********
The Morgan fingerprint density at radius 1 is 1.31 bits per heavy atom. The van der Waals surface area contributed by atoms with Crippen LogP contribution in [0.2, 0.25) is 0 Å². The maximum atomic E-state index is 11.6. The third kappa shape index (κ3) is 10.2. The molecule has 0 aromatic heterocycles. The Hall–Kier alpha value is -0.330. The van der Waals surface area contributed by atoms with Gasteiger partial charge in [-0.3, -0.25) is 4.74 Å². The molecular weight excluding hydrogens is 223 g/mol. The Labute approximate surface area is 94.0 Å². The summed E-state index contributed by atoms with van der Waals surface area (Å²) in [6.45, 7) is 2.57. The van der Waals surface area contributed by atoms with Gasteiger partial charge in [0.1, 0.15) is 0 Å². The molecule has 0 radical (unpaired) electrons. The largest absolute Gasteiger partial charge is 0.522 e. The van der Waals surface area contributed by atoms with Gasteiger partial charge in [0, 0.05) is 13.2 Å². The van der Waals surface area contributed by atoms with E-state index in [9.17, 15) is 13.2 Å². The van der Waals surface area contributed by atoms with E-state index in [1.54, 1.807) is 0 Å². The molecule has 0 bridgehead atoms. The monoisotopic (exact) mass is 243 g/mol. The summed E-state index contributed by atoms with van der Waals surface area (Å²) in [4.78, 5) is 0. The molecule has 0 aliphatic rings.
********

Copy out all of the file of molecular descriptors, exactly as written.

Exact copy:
The Morgan fingerprint density at radius 1 is 1.31 bits per heavy atom. The van der Waals surface area contributed by atoms with Crippen LogP contribution in [0.2, 0.25) is 0 Å². The maximum atomic E-state index is 11.6. The third kappa shape index (κ3) is 10.2. The molecule has 0 aromatic heterocycles. The Hall–Kier alpha value is -0.330. The van der Waals surface area contributed by atoms with Gasteiger partial charge in [-0.3, -0.25) is 4.74 Å². The molecular weight excluding hydrogens is 223 g/mol. The Labute approximate surface area is 94.0 Å². The summed E-state index contributed by atoms with van der Waals surface area (Å²) in [6.45, 7) is 2.57. The van der Waals surface area contributed by atoms with Gasteiger partial charge in [0.1, 0.15) is 0 Å². The molecule has 0 radical (unpaired) electrons. The largest absolute Gasteiger partial charge is 0.522 e. The van der Waals surface area contributed by atoms with Gasteiger partial charge in [0, 0.05) is 13.2 Å². The van der Waals surface area contributed by atoms with E-state index in [9.17, 15) is 13.2 Å². The van der Waals surface area contributed by atoms with E-state index in [1.54, 1.807) is 0 Å². The molecule has 0 bridgehead atoms. The monoisotopic (exact) mass is 243 g/mol. The summed E-state index contributed by atoms with van der Waals surface area (Å²) in [4.78, 5) is 0. The molecule has 0 aliphatic rings.